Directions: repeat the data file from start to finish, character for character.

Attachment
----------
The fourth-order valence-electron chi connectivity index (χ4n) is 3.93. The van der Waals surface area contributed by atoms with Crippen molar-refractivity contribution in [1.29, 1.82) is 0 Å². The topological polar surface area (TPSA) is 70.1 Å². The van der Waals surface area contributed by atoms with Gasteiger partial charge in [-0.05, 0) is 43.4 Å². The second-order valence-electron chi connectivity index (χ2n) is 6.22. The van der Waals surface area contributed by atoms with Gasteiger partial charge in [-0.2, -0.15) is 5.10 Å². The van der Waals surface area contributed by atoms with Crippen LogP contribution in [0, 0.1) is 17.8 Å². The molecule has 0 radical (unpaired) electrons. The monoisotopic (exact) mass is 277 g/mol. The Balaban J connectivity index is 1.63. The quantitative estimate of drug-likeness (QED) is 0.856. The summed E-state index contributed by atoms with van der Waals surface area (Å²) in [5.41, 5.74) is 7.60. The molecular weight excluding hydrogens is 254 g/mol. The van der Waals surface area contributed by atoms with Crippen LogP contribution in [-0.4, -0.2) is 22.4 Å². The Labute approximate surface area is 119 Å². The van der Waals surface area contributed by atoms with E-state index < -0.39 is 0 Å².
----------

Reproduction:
The fourth-order valence-electron chi connectivity index (χ4n) is 3.93. The van der Waals surface area contributed by atoms with Crippen molar-refractivity contribution in [1.29, 1.82) is 0 Å². The topological polar surface area (TPSA) is 70.1 Å². The van der Waals surface area contributed by atoms with Gasteiger partial charge in [-0.05, 0) is 43.4 Å². The second-order valence-electron chi connectivity index (χ2n) is 6.22. The van der Waals surface area contributed by atoms with Gasteiger partial charge in [-0.2, -0.15) is 5.10 Å². The van der Waals surface area contributed by atoms with Crippen LogP contribution in [0, 0.1) is 17.8 Å². The molecule has 0 radical (unpaired) electrons. The monoisotopic (exact) mass is 277 g/mol. The Balaban J connectivity index is 1.63. The quantitative estimate of drug-likeness (QED) is 0.856. The summed E-state index contributed by atoms with van der Waals surface area (Å²) in [5.41, 5.74) is 7.60. The molecular weight excluding hydrogens is 254 g/mol. The van der Waals surface area contributed by atoms with Crippen LogP contribution in [-0.4, -0.2) is 22.4 Å². The Labute approximate surface area is 119 Å². The van der Waals surface area contributed by atoms with E-state index < -0.39 is 0 Å².